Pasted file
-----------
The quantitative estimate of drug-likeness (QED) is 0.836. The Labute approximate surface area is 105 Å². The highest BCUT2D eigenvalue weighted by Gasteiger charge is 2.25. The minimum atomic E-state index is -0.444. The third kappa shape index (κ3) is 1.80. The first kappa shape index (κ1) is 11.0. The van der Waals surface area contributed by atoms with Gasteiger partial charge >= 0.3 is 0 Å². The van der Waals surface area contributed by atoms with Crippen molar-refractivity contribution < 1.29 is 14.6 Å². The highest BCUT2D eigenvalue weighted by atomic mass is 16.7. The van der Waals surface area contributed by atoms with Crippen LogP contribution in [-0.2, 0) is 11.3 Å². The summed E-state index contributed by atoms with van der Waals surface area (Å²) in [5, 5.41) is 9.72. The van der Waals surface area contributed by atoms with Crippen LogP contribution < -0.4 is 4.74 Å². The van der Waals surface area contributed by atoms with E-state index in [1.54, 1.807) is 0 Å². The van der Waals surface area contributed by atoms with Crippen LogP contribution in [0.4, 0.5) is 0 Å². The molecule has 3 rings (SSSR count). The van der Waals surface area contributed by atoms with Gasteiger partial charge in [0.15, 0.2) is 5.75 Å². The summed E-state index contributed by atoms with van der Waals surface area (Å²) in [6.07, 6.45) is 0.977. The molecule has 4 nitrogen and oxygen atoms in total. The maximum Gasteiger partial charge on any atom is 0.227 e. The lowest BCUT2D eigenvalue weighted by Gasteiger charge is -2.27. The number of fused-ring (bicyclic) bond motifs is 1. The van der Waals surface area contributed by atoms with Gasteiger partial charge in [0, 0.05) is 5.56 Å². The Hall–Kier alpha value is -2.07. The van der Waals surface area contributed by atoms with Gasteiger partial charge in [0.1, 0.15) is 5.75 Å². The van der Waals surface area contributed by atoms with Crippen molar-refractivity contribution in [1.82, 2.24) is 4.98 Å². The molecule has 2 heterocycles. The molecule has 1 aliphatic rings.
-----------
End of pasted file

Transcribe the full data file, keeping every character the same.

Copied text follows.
The quantitative estimate of drug-likeness (QED) is 0.836. The Labute approximate surface area is 105 Å². The highest BCUT2D eigenvalue weighted by Gasteiger charge is 2.25. The minimum atomic E-state index is -0.444. The third kappa shape index (κ3) is 1.80. The first kappa shape index (κ1) is 11.0. The van der Waals surface area contributed by atoms with Gasteiger partial charge >= 0.3 is 0 Å². The van der Waals surface area contributed by atoms with Crippen molar-refractivity contribution < 1.29 is 14.6 Å². The highest BCUT2D eigenvalue weighted by atomic mass is 16.7. The van der Waals surface area contributed by atoms with Crippen LogP contribution in [-0.2, 0) is 11.3 Å². The summed E-state index contributed by atoms with van der Waals surface area (Å²) in [5, 5.41) is 9.72. The van der Waals surface area contributed by atoms with Crippen LogP contribution < -0.4 is 4.74 Å². The van der Waals surface area contributed by atoms with E-state index in [1.54, 1.807) is 0 Å². The van der Waals surface area contributed by atoms with Crippen LogP contribution in [0.4, 0.5) is 0 Å². The molecule has 3 rings (SSSR count). The van der Waals surface area contributed by atoms with Gasteiger partial charge in [0.15, 0.2) is 5.75 Å². The summed E-state index contributed by atoms with van der Waals surface area (Å²) in [6.07, 6.45) is 0.977. The molecule has 4 nitrogen and oxygen atoms in total. The maximum Gasteiger partial charge on any atom is 0.227 e. The lowest BCUT2D eigenvalue weighted by Gasteiger charge is -2.27. The number of fused-ring (bicyclic) bond motifs is 1. The van der Waals surface area contributed by atoms with Gasteiger partial charge in [0, 0.05) is 5.56 Å². The Hall–Kier alpha value is -2.07. The van der Waals surface area contributed by atoms with Gasteiger partial charge in [0.1, 0.15) is 5.75 Å². The van der Waals surface area contributed by atoms with Crippen molar-refractivity contribution in [1.82, 2.24) is 4.98 Å². The molecule has 2 heterocycles. The molecule has 1 aliphatic rings.